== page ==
You Just Decided to Study the Bible: Now What?

BSM You Just Decided to Study the Bible

In the 66 books that constitute the word of God, Christians have every divine word they need for life and godliness. But studying the Bible can be a daunting task.

Depending on what part of Scripture you are studying, there are somewhere between 1,900 and 3,400 years between you and the author. There is a real cultural distance between nomadic shepherds in 1800 BC and software developers in the 21st century.

Scripture also contains different types of literature, some of which are more or less familiar to today’s readers (history, personal letters) and some of which are rather different from anything on today’s bestseller lists (law, poetry, songs, wisdom literature, prophecy, and what’s called “apocalyptic”—like Revelation). If you don’t know what “rules” govern the interpretation of a given kind of biblical literature, Bible study can be—well, daunting.

But see paragraph one: you need these words. They’re God’s words. The study is worth it.

Tools and Tips for Bible Study

There are many good tools out there to help you in your study of the Bible. One of the first things to do is to pick a good English translation, maybe even a study Bible. Talk to your pastor about which one(s) your church uses and recommends.

I also use Logos in my personal Bible study. Within a few clicks, I have access to a host of digital Bible dictionaries, atlases, commentaries, and other resources. Let me say a brief word about these kinds of resources (which you can also get in print, of course):

  • Bible dictionaries will help you to look up definitions of concepts in biblical passages. The Lexham Bible Dictionary is worth having; so is the series of dictionaries put out by InterVarsity Press (often called the “black dictionaries” because of their covers), such as the New Dictionary of Biblical Theology.
  • A good Bible atlas can give you an idea of what and where the biblical lands were that you are reading about. The New Moody Bible Atlas by Barry Beitzel is a good place to start.
  • Throughout the Church’s history, the Lord has raised up faithful Bible teachers to teach the word of God. Commentaries that explain Scripture carefully are a gift of God to the church. is a great place for recommendations appropriate to your needs.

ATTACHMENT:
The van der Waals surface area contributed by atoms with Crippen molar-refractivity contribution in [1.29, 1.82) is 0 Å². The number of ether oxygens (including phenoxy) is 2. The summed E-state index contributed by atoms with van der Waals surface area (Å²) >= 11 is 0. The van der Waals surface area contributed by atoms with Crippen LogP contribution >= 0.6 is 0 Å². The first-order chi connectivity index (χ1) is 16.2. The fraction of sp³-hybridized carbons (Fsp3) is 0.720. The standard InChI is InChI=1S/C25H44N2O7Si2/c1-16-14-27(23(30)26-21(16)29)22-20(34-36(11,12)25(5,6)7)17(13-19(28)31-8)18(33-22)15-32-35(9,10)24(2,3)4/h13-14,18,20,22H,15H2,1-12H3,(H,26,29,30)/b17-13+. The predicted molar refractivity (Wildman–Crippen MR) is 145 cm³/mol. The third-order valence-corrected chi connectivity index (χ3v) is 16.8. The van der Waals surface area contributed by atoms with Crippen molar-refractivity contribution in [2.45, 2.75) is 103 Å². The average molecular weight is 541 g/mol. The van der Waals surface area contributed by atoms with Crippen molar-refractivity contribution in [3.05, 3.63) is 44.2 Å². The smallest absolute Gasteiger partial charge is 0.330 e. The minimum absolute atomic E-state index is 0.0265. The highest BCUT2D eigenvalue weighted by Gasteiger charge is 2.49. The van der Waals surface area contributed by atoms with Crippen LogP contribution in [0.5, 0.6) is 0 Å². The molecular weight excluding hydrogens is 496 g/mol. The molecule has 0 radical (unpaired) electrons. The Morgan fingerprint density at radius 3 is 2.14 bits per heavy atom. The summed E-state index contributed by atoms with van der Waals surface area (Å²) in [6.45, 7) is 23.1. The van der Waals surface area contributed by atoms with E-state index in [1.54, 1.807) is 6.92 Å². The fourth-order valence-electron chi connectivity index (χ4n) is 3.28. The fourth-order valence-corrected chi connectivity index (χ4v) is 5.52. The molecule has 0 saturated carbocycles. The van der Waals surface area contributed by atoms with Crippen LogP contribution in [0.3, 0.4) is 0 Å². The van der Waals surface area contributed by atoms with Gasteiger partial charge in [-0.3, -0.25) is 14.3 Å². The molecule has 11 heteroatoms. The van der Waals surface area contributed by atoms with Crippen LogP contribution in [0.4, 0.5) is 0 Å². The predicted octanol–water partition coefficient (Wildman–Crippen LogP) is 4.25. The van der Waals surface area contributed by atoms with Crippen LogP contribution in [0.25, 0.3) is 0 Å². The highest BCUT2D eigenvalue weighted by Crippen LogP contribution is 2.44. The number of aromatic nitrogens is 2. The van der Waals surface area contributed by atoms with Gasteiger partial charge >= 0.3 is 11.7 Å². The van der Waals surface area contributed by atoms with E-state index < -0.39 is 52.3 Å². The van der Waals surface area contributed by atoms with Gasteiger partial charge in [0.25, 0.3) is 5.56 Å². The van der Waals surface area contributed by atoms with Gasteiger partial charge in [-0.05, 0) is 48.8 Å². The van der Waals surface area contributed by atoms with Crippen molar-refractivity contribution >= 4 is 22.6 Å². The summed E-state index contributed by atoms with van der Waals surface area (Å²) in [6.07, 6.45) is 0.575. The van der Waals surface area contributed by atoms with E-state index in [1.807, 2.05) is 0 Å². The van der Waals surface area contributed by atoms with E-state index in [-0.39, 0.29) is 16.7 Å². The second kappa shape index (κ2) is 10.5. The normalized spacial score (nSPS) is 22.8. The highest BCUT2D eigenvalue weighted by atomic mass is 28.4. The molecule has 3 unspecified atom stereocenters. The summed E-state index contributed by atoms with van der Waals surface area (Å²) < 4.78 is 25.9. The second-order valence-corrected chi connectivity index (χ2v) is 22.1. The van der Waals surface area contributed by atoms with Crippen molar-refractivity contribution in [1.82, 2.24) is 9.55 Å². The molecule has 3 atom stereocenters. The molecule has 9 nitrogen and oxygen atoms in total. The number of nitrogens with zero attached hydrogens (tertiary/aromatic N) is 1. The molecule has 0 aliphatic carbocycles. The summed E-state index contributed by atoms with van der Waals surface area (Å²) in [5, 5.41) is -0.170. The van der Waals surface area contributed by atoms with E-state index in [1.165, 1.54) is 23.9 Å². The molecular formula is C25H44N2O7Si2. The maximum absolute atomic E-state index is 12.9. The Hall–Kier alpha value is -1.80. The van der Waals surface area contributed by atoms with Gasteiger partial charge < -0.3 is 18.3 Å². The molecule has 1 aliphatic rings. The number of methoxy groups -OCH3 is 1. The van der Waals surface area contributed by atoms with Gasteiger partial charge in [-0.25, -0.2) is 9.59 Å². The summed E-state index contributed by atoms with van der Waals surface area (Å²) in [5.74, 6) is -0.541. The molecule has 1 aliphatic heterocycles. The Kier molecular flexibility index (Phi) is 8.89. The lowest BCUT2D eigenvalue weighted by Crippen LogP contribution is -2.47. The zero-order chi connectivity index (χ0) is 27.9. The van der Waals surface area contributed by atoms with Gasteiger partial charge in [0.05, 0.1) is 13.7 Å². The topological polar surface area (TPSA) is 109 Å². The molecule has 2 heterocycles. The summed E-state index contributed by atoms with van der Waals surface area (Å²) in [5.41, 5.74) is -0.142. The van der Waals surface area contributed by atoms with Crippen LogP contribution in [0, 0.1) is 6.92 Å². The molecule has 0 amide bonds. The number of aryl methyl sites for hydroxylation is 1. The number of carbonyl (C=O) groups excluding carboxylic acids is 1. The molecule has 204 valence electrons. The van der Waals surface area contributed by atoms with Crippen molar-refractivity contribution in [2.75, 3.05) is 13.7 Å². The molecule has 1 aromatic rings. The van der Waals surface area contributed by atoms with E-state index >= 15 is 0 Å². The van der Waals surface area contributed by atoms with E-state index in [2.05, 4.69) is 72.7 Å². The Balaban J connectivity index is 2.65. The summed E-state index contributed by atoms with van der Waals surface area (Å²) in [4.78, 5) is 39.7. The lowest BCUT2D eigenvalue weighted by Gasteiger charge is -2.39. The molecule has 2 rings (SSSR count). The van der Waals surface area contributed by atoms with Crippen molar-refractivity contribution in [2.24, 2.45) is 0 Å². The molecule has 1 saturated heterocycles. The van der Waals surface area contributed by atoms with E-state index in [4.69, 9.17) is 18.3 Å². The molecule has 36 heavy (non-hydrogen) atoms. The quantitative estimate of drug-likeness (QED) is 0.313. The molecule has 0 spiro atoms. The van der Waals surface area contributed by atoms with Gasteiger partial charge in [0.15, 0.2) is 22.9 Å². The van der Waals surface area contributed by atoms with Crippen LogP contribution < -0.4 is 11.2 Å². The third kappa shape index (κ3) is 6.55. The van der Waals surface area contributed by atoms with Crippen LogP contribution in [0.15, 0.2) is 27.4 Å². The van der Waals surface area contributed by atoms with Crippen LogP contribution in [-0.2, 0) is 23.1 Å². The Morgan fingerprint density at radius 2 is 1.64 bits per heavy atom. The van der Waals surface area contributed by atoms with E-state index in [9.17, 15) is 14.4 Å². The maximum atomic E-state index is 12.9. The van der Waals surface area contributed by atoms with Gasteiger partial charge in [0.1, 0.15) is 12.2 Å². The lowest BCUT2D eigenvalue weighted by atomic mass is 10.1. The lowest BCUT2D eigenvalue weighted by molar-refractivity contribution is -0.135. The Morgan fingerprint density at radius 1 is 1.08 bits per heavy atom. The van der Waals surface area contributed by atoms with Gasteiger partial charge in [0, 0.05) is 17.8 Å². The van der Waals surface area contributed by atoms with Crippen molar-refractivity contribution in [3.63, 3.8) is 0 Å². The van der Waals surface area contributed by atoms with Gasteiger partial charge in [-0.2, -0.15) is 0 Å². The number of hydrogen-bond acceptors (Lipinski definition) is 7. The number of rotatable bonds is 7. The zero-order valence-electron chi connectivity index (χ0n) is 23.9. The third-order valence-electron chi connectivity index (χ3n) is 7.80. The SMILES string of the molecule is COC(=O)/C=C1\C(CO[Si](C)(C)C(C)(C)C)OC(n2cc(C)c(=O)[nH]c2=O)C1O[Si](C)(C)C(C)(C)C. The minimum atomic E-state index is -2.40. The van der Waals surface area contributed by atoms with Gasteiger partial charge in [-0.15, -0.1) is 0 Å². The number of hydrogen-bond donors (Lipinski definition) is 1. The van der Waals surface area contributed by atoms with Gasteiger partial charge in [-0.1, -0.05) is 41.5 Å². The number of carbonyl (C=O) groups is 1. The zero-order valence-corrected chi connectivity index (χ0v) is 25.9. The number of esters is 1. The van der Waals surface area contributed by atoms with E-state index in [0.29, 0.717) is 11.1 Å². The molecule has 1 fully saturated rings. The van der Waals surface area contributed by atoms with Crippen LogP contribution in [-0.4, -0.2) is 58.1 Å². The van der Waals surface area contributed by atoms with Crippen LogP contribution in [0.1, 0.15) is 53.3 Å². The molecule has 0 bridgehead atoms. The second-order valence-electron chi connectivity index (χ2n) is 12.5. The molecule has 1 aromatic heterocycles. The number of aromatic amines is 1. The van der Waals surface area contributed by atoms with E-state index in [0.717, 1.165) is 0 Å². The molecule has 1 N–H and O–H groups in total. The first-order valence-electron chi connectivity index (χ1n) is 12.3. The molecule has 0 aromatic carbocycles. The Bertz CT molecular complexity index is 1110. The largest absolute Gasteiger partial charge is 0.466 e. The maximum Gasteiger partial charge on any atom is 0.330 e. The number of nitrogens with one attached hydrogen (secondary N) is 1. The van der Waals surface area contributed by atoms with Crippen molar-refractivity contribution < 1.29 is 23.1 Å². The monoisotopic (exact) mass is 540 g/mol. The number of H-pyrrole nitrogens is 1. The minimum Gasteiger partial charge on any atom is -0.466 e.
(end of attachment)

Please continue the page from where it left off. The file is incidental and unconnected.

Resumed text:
Start Reading and Studying God’s Word

Whatever stage you are at with your Bible reading, I want to encourage you to read your Bible daily, pray, and get reliable study resources. And I want to leave you with a quote from John Newton that should reflect our desire as we study and learn more of God’s word:

Let us aim at a humble spirit: let us reflect often on the majesty and grandeur of the God we serve: let us adore his condescension in favouring us with a revelation of his will: let us learn to consider the word of God and the wisdom of God to be the same thing: in a word, let us be diligent to know ourselves, our sinfulness and ignorance; then we shall no longer read the Scriptures with indifference or prejudice, but with the greatest reverence and attention, and with the most heightened expectation.1

Logos Bible Study Platform: The Free Bible App for Pro-level Bible Study


This article was originally published in the September/October 2021 issue of Bible Study Magazine. Slight adjustments, such as title and subheadings, may be the addition of an editor.

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  1. John Newton and Richard Cecil, The Works of John Newton, vol. 2 (London: Hamilton, Adams & Co., 1824), 327–328; English lightly modernized.
Written by
Dave Jenkins

Dave Jenkins is a writer, editor, and speaker. He serves as the executive director of Servants of Grace Ministries, the executive editor of Theology for Life magazine, and is the host for the Equipping You in Grace podcast. He is the author of The Word Explored: The Problem of Biblical Illiteracy and What To Do About It (H&E, 2021).

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Written by Dave Jenkins
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